What's the best corridor for an east-west separated bikeway through the city?

The Adelaide City Council plans to build an east-west separated bike lane through the city, to complement the Frome Bikeway.  A consultation document can be found at:

http://www.adelaidecitycouncil.com/assets/documents/FLYER-Bikeways_...

They've not decided which corridor it should be: Grote-Wakefield, Flinders-Franklin or Pirie-Waymouth and are seeking input.

BISA wants North Terrace better cycling conditions on North Terrace - ideally a separated bike lane - and are campaigning for this.  But of the 3 options presented, BISA is leaning toward Flinders-Franklin.  Below are the pros and cons of each option as presented in the January Pedal Update.

Any opinions?

Views: 1346

Reply to This

Replies to This Discussion

The problem as I see it is the DPTI still see cycling as a recreation activity, not a valid form of commuting. Evidenced by the "use the footpath comment" re: North terrace.
Until we can change that thinking in the Public Service/Parliament/General Public we'll struggle to get adequate bike infrastructure in Adelaide.

The $5.5mil is from the State govt right? for the express purpose of improving cycling infrastructure? Given tha the ACC are involved I'll believein the E-W link when I see it.

I received a letter from ACC today.  Aiming for Sydney and Calgary rather than Copenhagen and Amsterdam:

Seville is a zero-to-hero bike city but Sydney and Calgary.... far out

Pretty exciting, it's good to hear they'll be done in a year (hopefully)!

The InDaily article on the same news suggests the Frome bikeway do-over will start next week. This is interesting because I wasn't aware a final design had been decided upon, or made public at least?

https://indaily.com.au/news/2017/09/13/citys-key-east-west-bikeway-...

I read this in the Indaily story about the bikeways...

Central Ward councillor Houssam Abiad

“I’ve not received any emails from anyone in the bike lobby … that wants to come and support and clap for council.

“We see no recognition from our community … and that really I find quite disheartening and disappointing.”

I thought the council was well aware of what we thought?

That's actually a really childish and petulant reply from the councillor

Perhaps Councillor Abiad saw it as a ceremonial occasion. 

BISA did write to all the Councillors expressing support for Flinders/Franklin before the committee briefing.  Several cyclists also attended the briefing.  Once we heard that Councillors agreed on Flinders Franklin we saw no point in attending the Council meeting.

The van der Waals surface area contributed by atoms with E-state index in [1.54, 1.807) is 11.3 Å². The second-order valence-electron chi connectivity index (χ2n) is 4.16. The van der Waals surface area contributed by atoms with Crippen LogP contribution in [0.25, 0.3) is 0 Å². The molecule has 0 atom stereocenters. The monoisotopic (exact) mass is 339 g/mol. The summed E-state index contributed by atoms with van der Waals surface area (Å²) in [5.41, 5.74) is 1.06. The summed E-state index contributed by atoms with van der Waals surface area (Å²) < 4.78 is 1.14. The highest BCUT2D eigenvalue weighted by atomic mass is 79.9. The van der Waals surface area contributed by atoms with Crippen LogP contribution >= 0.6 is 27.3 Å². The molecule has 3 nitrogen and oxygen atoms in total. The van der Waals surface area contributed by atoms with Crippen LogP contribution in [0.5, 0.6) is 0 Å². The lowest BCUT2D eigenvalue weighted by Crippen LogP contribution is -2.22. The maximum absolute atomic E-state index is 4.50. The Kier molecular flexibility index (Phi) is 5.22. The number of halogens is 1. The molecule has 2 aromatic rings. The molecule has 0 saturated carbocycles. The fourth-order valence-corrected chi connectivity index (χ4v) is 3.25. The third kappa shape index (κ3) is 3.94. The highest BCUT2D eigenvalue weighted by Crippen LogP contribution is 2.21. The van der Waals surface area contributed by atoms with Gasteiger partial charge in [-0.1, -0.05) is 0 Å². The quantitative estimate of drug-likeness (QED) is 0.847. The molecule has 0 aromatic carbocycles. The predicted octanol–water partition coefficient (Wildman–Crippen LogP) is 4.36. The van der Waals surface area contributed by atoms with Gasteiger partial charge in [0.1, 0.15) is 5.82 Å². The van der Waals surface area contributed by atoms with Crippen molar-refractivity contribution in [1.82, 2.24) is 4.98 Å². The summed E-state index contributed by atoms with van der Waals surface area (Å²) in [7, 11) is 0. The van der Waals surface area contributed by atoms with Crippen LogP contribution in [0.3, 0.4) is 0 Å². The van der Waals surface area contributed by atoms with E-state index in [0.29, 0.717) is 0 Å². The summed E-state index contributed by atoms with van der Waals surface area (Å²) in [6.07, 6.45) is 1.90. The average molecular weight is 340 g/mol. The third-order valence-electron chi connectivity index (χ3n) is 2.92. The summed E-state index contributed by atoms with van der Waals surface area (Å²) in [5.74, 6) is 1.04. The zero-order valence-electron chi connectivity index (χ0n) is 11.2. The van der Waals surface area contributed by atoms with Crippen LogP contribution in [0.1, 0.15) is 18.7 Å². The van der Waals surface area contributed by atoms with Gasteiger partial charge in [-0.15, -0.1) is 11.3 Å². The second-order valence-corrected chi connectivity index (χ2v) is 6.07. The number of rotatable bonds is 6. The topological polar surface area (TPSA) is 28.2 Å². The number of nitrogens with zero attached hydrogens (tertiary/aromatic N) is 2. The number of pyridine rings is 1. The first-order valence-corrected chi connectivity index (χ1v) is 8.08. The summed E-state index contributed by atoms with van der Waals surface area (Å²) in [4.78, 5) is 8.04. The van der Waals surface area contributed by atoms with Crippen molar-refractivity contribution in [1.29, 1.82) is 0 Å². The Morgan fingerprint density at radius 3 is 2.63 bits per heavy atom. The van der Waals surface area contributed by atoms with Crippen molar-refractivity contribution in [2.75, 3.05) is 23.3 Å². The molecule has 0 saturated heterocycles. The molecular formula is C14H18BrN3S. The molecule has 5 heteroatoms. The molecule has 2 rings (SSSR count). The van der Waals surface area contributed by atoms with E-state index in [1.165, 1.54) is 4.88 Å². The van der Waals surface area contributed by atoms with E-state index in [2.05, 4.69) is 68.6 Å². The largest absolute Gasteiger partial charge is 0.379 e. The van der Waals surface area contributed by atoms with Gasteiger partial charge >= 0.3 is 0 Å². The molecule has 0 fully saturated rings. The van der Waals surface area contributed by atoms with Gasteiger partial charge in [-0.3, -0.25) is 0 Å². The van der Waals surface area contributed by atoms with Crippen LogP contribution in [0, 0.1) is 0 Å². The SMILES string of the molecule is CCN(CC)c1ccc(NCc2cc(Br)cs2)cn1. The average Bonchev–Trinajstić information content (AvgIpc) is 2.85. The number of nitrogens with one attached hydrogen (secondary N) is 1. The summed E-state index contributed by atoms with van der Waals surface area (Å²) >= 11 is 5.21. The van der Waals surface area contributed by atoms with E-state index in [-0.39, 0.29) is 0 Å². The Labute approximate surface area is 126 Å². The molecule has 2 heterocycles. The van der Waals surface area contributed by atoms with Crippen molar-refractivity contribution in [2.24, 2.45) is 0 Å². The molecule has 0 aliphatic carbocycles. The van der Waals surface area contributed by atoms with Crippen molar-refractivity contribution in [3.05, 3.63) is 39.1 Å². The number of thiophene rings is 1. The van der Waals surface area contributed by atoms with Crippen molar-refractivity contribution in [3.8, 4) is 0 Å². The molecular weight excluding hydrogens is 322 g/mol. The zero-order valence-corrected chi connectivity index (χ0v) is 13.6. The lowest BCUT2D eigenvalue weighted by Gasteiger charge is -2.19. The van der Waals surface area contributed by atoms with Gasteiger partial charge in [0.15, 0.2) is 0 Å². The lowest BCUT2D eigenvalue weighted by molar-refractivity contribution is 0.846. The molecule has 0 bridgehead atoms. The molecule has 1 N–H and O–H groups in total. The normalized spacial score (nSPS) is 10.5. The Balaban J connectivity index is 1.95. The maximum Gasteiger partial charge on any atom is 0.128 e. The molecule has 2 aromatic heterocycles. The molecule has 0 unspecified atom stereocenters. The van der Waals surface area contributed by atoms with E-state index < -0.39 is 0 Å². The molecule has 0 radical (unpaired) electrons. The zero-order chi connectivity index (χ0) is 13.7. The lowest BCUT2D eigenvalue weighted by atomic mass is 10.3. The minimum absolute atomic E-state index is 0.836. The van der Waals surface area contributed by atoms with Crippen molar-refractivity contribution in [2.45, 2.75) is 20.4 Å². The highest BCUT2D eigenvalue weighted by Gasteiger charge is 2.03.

We of course were full of praise when they announced the east-west route and finishing the Frome route. (That was before they decided to rip up some of the existing Frome route).  

Given the flip-flopping, you'd think that Councillor Abiad would appreciate cyclists' caution.  BISA has expressed cautious optimism that the Frome extension will be wide enough for cyclists, but we  will know better when we've tried it.

We note that Council resolved that consultation on the Frome extension was to be limited to local land owners and residents.  And I don't think anyone has been consulted over actual plans for Flinders Franklin.  Perhaps they don't have any yet.

Thanks for the reply, I found it hard to believe that no groups had contact ACC.

No argument to that Daniel, I don't think I read the announcement in detail, so I'm not aware of the streetscape being or not being included. Trees are good, pedestrians are good.

Dave M, I understand the capacity gap, and I know that even in Europe most cycle infrastructure follows the separation train of thought. However, both personal experience and reading or hearing about bicycle accidents, most occur when vehicles and bikes come back together, as at intersections, crossings etc. Without having the exact numbers or research, I think more accidents happen in this way then when bicycles are mixed in traffic. My thoughts on that are that both cyclist and vehicle operators (I don't want only blame 'the other') become accustomed to being separated and therefore less careful and considerate, when they they do interact at crossings, that's when problems arise.

 A 2014 article on citylab.com supports my point; the less 'obstacles' there are on the road, the less cautious road users will be (https://www.citylab.com/design/2014/10/why-12-foot-traffic-lanes-ar...).

searching for that article I also came across this relevant article about the design of bicycle lanes https://www.citylab.com/transportation/2017/09/how-do-you-design-an...

RSS

Support our Sponsors

© 2019   Created by Gus.   Powered by

Badges  |  Report an Issue  |  Privacy Policy  |  Terms of Service